Victor, Monograph, and Bruno - UPDATE July 9, 2020

Mature males are being sighted now after the mating season, and their wounds reflect the determination of these courageous suitors. This is Victor who is probably 17-19 years old and has been a regular since 2006 when he was a young adult male. It looks like a claw narrowly missed his eye. He shows a number of scars and the fresh wounds of this year.Victor's eye woundVictor's eye wound

Someone said they searched everywhere and could not find the monograph. That and about everything I’ve published can be found on bearstudy.org. Hover over PUBLICATIONS and then click on Published Papers. Scroll down and click on the highlighted titles to have the entire paper come up to read or download. Number 55 is the monograph: Rogers, L. L. 1987. Effects of food supply and kinship on social behavior, movements, and population dynamics of black bears in northeastern Minnesota. Wildlife Monograph 97. 72 pp.

Someone else asked what I think about Bruno roaming from Wisconsin to Missouri. I wish I knew what to think. From the picture I saw, if it is of him, he looks like a mature male. One of the reasons I am still trying to learn all I can about bears is that there is still a lot to learn. None of my study bears have roamed that far, so I’d like to know why as much as anyone. Without radio-collars, questions come up often that I can’t answer because the way to answer a lot of them would be to know more about the bear’s life and put the incident in context. Given the time of year that Bruno traveled so far, my first guess is that there is a bell-shaped curve on how far males travel, and Bruno is far out in a tail—possibly because he was looking for a mate and went in a direction where there were no bears and no mates. He might be the rare bear that introduces new genes into a bear population that he may find in southern Missouri. Ironically, some of the genes in that population came from northern Minnesota back in the 1960’s when dozens of bears from here were traded for turkeys from there. I’m glad Bruno has a following. It might help people that aren’t accustomed to seeing bears take a benevolent attitude toward the bear that is making history.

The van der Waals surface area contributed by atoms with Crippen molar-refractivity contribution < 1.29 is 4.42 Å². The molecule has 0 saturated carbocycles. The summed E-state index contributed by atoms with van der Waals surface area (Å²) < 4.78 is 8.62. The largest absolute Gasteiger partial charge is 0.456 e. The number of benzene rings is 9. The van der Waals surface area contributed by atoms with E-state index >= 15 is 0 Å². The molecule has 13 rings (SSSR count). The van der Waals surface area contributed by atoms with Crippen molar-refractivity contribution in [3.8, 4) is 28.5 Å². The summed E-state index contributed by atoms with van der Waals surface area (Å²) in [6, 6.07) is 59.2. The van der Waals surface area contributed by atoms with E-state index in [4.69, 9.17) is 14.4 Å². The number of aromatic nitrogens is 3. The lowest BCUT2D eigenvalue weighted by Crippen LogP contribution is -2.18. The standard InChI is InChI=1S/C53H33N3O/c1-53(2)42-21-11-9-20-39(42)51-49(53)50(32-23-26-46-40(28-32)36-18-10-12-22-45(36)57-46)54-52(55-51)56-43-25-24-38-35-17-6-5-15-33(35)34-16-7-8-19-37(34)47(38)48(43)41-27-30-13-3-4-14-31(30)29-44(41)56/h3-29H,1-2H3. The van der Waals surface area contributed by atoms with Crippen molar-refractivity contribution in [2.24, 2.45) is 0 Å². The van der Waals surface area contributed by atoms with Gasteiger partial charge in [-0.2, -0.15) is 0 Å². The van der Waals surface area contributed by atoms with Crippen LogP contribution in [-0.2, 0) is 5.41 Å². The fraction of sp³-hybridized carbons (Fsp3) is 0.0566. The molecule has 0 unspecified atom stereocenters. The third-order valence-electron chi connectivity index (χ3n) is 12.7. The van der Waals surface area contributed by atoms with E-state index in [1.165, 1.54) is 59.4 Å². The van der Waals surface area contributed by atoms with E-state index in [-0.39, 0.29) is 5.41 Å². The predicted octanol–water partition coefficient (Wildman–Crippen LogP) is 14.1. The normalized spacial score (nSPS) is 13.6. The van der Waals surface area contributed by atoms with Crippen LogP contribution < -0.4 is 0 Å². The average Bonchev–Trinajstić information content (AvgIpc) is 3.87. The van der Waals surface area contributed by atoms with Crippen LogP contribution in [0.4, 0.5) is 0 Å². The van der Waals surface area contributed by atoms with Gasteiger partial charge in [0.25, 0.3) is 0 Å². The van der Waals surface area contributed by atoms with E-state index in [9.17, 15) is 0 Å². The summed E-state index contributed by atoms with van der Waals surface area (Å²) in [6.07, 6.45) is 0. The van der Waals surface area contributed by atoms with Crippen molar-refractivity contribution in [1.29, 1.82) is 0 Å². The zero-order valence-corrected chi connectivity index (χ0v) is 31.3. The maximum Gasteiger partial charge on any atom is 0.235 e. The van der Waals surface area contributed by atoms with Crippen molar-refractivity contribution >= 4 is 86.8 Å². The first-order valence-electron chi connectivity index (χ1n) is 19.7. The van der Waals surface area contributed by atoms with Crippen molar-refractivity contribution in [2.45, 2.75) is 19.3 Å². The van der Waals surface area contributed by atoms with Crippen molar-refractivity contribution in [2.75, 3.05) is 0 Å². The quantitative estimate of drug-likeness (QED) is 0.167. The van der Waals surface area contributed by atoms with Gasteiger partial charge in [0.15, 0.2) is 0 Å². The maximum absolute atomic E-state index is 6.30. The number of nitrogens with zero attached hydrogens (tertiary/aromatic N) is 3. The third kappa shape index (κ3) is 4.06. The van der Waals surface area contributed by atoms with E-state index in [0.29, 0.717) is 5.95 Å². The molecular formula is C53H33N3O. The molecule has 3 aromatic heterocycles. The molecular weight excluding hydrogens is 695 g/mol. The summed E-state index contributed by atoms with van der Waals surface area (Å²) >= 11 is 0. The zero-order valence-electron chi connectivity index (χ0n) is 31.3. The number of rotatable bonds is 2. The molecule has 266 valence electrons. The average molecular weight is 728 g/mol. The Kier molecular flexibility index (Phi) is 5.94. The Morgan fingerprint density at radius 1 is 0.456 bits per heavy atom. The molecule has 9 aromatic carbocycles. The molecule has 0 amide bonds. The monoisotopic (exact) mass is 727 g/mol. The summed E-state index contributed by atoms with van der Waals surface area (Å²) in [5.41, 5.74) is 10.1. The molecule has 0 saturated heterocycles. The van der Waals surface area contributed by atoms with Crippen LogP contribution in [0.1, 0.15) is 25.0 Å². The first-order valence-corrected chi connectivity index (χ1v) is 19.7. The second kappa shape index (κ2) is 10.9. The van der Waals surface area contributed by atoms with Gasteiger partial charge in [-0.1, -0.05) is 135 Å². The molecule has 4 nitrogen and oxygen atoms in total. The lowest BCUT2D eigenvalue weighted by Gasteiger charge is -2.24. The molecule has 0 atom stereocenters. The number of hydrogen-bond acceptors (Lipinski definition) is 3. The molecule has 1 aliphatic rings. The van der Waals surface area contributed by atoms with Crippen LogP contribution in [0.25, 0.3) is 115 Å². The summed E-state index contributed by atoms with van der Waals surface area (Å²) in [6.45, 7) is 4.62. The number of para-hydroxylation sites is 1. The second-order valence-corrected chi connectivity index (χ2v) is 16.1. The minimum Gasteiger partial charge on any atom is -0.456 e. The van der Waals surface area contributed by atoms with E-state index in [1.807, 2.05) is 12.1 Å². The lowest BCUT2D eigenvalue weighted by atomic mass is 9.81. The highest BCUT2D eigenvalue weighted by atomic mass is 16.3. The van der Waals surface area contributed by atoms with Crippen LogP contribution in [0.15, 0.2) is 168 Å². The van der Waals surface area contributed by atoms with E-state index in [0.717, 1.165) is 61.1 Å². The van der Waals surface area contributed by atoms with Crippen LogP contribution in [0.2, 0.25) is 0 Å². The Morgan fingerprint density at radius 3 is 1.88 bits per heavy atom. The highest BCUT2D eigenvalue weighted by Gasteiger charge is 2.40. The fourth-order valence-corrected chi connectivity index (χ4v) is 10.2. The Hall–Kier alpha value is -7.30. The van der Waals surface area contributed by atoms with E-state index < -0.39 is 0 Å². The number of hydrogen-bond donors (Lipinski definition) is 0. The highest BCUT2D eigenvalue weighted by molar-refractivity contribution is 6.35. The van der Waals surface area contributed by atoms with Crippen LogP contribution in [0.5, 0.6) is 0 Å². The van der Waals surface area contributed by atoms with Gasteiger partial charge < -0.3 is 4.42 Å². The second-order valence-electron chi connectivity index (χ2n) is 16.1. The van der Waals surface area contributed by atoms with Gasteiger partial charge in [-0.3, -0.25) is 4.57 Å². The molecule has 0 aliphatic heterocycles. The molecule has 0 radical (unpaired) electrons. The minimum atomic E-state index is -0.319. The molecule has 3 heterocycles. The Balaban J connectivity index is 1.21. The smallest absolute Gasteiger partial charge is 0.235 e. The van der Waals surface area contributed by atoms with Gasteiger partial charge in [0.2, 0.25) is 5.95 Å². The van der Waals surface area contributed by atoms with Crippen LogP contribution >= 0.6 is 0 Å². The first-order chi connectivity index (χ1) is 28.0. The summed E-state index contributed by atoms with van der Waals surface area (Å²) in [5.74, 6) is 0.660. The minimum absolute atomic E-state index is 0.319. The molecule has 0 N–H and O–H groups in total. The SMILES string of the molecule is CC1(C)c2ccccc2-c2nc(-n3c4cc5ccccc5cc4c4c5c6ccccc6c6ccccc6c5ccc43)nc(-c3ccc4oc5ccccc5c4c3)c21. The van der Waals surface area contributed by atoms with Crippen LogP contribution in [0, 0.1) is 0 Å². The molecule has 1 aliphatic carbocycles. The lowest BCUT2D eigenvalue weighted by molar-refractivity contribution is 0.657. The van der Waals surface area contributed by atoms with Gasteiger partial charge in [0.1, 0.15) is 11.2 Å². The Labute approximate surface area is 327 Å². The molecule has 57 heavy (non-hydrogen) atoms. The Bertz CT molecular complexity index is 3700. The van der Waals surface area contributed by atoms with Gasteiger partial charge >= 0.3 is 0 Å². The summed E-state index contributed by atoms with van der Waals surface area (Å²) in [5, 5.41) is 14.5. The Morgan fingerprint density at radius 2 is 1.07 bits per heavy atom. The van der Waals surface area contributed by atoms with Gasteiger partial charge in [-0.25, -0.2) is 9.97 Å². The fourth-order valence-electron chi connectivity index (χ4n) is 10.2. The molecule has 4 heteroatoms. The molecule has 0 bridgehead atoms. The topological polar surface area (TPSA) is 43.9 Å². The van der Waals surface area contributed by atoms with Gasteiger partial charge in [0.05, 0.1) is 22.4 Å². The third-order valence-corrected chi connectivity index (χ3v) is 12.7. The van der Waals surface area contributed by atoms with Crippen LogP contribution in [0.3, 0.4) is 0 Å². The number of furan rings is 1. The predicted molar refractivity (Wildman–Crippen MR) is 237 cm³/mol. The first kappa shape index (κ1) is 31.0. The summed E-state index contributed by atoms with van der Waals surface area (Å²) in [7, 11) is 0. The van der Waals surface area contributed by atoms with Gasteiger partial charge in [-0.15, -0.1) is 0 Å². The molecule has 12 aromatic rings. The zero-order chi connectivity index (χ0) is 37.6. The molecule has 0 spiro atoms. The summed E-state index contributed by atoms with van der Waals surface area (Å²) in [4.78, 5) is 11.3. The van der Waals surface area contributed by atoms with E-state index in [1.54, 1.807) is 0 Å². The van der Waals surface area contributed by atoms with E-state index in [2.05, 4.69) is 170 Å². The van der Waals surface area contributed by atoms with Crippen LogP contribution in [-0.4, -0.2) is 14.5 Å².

On another note, if anyone sent me an email on Sunday afternoon, Tuesday, or Wednesday, I didn’t get it and it just bounced back to the sender. My mail server was full. Linda fixed everything today in case you want to send the email now. A similar problem is that I often don’t get any notice of phone messages until many days after they are left.

Thank you for all you do.
Lynn Rogers, Biologist, Wildlife Research Institute and North American Bear Center

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